NO INDIVIDUAL is to blame for the Hatfi ld rail crash of 2000, one of the civil engineers accused of heath and safety violations told the Old Bailey this week.
All railwaymen felt a sense of responsibility for the disaster, civil engineer Nicholas Jeffries told the court. He was employed by maintenance contractor Balfour Beatty at the time of the crash.
Jeffries, Railtrack asset manager Alistair Cook, area asset manager Sean Fugill and track engineer Keith Lea, plus former Balfour Beatty regional director Anthony Walker, are all charged with breaches of the Health & Safety at Work Act alongside Balfour Beatty and Network Rail.
Manslaughter charges against all fi e engineers and Balfour Beatty were thrown out last Thursday.
All defendants plead not guilty except Balfour Beatty, which changed its plea to guilty on Monday.
Jeffries told the court that the strain imposed on him by the allegations had contributed to health problems.
Before Jeffries took the stand, his barrister Jonathan Goldberg QC told the court of Jeffries' relief when the judge threw out the manslaughter charges.
'People like Jeffries had this hanging over their professions and their reputations and their lives and their wives and children until they heard the magic words last week.' The prosecution alleges a plan to recover a backlog of defects on the East Coast Main Line, approved by Jeffries, was unsafe and contributed to October 2000's derailment.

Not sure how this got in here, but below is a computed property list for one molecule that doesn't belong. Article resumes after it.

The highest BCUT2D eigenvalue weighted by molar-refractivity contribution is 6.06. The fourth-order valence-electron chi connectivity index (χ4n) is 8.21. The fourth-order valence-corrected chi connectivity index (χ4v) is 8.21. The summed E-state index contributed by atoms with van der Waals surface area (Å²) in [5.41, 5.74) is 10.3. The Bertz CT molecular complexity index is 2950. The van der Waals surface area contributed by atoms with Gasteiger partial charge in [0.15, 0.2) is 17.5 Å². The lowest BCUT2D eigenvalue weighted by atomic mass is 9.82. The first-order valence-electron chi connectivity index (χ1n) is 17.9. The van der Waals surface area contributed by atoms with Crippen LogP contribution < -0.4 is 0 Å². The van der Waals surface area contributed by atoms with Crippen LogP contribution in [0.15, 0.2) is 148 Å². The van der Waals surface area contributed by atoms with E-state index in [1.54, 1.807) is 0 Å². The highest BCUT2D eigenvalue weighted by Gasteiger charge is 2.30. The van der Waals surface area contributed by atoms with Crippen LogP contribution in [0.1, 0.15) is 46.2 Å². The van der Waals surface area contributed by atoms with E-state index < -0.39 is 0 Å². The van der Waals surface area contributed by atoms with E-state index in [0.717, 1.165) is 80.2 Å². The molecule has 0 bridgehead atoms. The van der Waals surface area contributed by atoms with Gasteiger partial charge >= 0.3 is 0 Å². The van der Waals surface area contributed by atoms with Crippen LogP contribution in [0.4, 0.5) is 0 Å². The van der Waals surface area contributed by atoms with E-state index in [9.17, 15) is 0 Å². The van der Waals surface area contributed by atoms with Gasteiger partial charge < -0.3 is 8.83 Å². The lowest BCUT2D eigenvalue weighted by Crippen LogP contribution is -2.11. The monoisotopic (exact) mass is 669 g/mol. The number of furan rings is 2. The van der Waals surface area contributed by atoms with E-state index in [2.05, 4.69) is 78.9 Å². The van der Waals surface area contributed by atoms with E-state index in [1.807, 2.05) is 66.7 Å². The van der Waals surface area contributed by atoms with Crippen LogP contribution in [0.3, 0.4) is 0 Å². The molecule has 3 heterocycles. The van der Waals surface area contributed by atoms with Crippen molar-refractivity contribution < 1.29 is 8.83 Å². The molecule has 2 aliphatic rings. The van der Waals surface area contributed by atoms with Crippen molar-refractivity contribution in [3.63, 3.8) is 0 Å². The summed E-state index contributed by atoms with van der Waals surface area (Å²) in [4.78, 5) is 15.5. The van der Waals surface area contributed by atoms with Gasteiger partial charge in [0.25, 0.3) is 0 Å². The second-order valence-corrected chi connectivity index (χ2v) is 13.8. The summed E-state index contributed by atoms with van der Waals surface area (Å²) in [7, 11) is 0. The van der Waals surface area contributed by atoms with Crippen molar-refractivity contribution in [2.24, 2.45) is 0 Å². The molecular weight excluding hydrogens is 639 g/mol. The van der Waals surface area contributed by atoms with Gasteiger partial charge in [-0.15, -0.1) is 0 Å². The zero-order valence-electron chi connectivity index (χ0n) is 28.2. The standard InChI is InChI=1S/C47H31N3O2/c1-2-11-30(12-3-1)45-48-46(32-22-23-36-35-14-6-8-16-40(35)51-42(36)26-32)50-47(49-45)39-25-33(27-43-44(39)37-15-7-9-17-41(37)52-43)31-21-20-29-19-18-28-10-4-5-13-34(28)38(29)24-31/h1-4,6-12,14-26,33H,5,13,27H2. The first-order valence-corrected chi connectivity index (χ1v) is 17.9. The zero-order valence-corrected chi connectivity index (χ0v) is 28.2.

But Jeffries, who has 39 years' experience on the railways, said he was convinced the approach taken to the backlog was sound and that he would make the same decision again.
This approach was to apply for a temporary dispensation from Railtrack maintenance standards while a maintenance team was sent to the East Coast Main Line to prioritise and tackle the problem.
'It certainly wasn't cutting corners, but there was a need to alleviate the situation by recovering from it. It wasn't cutting corners to jeopardise people, ' said Jeffries.
The alternative to the recovery plan would have been the partial or complete closure of King's Cross. The worst case scenario could have been up to a month, ' he added.
He also said he had no reason to suspect that more junior staff were not doing their jobs.
Goldberg told the Old Bailey: 'The whole of the railway industry works on the principle of delegation. You are entitled to believe that the tier below you is working properly unless they call up and tell you. The problems at Hatfi ld were not leaked upwards.' No other remaining defendant offered any evidence and closing speeches will be made next week.